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+ - Saving Gas Via Underpowered Death Traps-> 5

Submitted by Harperdog
Harperdog (1754264) writes "Yes, it’s true that the fuel-economy standards the U.S. has been using cost lives. Economist Mark Jacobson has estimated that for every mile-per-gallon we raise the standards, 149 traffic fatalities occur per year. That would mean 1,490 deaths if the standards were raised from, say, 30 miles-per-gallon to 40. But this doesn’t have to be the case. It’s possible, Jacobson has concluded, to increase fuel efficiency without also decreasing safety. And if government officials are smart, they’ll tailor the regulations behind the new standards to do this."
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Saving Gas Via Underpowered Death Traps

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  • So if I drive a fuel efficient car, I'm going to die? That doesn't make any sense at all. There is no cause and effect, or even correlation here.

    You know what would save lives on the road? Requiring people to learn how to friggin' drive! The requirements in the US for a driver's license are so minimal, that I'm amazed more people aren't killed on a daily basis. The fact that we have to make a law to tell people no drive and text is absurd. People die on the road because they get into accidents. Wh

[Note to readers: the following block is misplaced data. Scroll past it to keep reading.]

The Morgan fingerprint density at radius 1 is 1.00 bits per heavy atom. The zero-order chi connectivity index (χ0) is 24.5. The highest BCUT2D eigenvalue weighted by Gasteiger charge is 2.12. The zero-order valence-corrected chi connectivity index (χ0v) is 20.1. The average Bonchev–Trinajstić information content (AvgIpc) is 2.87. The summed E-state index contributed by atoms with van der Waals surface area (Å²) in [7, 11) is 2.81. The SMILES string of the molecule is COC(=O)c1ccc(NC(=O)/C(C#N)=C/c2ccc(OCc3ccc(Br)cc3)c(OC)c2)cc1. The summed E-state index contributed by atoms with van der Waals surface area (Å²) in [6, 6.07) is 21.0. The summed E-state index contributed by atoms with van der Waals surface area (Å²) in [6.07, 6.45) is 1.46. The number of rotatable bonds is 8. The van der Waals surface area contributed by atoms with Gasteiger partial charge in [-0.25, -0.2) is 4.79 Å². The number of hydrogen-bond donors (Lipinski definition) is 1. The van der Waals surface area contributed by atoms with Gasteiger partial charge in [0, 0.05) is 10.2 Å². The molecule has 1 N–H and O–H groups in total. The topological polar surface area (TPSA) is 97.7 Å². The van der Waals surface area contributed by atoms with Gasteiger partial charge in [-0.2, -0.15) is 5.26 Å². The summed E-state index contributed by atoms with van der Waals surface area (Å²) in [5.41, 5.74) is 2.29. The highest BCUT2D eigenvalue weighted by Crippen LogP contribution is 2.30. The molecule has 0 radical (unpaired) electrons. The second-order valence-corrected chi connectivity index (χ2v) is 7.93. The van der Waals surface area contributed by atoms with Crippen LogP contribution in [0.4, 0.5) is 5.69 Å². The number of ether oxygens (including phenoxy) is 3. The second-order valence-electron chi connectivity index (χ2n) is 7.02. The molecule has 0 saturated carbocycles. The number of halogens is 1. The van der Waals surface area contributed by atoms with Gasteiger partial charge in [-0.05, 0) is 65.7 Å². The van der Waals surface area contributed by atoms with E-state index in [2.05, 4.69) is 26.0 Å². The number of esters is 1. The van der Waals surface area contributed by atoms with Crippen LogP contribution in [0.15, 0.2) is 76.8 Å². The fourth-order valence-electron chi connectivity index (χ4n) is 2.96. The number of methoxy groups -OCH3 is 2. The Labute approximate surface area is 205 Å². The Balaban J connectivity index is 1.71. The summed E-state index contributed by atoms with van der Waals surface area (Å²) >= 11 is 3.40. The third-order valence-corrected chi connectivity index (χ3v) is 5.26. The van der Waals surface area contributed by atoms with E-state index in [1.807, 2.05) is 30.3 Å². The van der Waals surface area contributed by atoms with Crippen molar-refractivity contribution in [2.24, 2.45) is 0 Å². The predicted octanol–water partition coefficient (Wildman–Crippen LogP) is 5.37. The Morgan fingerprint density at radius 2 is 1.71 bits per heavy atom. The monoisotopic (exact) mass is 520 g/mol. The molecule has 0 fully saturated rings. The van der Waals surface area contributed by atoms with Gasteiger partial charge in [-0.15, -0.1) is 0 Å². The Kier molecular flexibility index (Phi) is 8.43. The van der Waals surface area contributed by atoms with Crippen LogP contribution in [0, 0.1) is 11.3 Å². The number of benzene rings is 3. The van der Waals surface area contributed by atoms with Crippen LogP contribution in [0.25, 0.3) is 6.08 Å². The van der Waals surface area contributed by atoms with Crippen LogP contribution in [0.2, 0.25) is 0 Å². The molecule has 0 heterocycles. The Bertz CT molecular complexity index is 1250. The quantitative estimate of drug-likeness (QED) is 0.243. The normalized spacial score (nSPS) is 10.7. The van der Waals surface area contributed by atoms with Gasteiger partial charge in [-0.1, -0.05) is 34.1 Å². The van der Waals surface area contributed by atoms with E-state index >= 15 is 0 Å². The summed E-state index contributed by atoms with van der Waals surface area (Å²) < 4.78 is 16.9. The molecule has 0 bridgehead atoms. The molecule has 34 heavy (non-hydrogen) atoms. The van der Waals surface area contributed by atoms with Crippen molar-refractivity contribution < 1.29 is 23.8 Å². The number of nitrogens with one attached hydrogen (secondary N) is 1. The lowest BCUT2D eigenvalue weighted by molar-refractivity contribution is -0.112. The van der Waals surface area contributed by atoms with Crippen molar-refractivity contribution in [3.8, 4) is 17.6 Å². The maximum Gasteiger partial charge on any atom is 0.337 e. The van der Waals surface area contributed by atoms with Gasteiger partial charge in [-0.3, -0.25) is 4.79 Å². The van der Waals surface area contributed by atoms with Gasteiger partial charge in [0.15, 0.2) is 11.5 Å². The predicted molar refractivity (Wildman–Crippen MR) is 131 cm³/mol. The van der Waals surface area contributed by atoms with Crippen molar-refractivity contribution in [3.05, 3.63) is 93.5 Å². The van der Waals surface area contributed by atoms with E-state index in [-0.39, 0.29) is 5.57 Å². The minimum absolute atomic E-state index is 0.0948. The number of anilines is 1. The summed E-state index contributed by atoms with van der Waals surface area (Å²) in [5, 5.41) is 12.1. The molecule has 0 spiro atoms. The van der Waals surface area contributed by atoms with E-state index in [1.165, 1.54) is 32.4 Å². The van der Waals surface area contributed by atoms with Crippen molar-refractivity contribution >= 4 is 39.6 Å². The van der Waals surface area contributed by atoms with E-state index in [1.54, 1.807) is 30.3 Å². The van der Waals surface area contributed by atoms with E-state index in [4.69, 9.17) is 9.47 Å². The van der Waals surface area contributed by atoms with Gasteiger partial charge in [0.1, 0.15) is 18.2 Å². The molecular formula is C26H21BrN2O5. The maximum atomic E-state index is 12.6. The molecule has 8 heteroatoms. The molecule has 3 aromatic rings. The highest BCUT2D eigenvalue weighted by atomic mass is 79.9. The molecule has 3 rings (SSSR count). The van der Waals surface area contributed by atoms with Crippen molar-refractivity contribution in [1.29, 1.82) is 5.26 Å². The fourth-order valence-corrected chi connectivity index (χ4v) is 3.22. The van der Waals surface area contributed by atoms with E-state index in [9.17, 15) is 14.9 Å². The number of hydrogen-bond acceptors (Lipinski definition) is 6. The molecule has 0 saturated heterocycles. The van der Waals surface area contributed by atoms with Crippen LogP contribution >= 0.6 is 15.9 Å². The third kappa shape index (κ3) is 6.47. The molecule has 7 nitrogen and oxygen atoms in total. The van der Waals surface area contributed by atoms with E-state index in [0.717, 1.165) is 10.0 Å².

• by Deadstick (535032)

      There is no cause and effect, or even correlation here

      Get in your 30 mpg car, have a head-on accident with a 15 mpg car, and see if you can find a correlation between the gas mileage and who walks away.

      rj

      • Fine. I'll jump in a new Honda, and have a collision with anything from the late 70s or early 80s. How much do you want to bet I'm walking away? New cars are designed to withstand crashes better than in the past. And with active restraint systems, people are more likely to survive than the days when you only had a lap belt. There is a lot more that goes into this equation than just fuel efficiency. That was my point. My apologies if I didn't outline that better in my first post.
  • The risk is not caused by the fact the new cars would be underpowered but instead by large differences in mass compared to antiquated gas guzzlers.

    Usually this is more than made up for by the effective crumple zones of the modern smaller car, so the story reeks of self interest by a non-innovative section of the US automotive industry.

    The problem is the non-essential trucks and SUV's.

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